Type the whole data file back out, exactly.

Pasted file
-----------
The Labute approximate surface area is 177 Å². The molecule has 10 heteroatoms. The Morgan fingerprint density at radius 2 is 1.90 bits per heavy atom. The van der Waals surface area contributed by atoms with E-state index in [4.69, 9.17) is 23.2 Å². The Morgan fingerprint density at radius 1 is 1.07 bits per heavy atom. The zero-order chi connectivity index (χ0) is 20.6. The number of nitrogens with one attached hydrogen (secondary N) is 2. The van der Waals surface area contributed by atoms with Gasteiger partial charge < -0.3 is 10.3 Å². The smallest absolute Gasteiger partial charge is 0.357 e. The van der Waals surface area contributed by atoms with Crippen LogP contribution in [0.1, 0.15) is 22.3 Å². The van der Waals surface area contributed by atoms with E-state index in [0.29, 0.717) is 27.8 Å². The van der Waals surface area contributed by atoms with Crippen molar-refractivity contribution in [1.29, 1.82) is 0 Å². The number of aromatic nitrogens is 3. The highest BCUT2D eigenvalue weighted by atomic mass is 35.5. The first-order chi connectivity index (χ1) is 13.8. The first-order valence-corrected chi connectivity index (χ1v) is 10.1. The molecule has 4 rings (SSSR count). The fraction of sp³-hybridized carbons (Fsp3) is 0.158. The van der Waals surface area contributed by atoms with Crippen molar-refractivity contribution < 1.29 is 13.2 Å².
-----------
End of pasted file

The Labute approximate surface area is 177 Å². The molecule has 10 heteroatoms. The Morgan fingerprint density at radius 2 is 1.90 bits per heavy atom. The van der Waals surface area contributed by atoms with E-state index in [4.69, 9.17) is 23.2 Å². The Morgan fingerprint density at radius 1 is 1.07 bits per heavy atom. The zero-order chi connectivity index (χ0) is 20.6. The number of nitrogens with one attached hydrogen (secondary N) is 2. The van der Waals surface area contributed by atoms with Gasteiger partial charge < -0.3 is 10.3 Å². The smallest absolute Gasteiger partial charge is 0.357 e. The van der Waals surface area contributed by atoms with Crippen LogP contribution in [0.1, 0.15) is 22.3 Å². The van der Waals surface area contributed by atoms with E-state index in [0.29, 0.717) is 27.8 Å². The van der Waals surface area contributed by atoms with Crippen molar-refractivity contribution in [1.29, 1.82) is 0 Å². The number of aromatic nitrogens is 3. The highest BCUT2D eigenvalue weighted by atomic mass is 35.5. The first-order chi connectivity index (χ1) is 13.8. The first-order valence-corrected chi connectivity index (χ1v) is 10.1. The molecule has 4 rings (SSSR count). The fraction of sp³-hybridized carbons (Fsp3) is 0.158. The van der Waals surface area contributed by atoms with Crippen molar-refractivity contribution < 1.29 is 13.2 Å².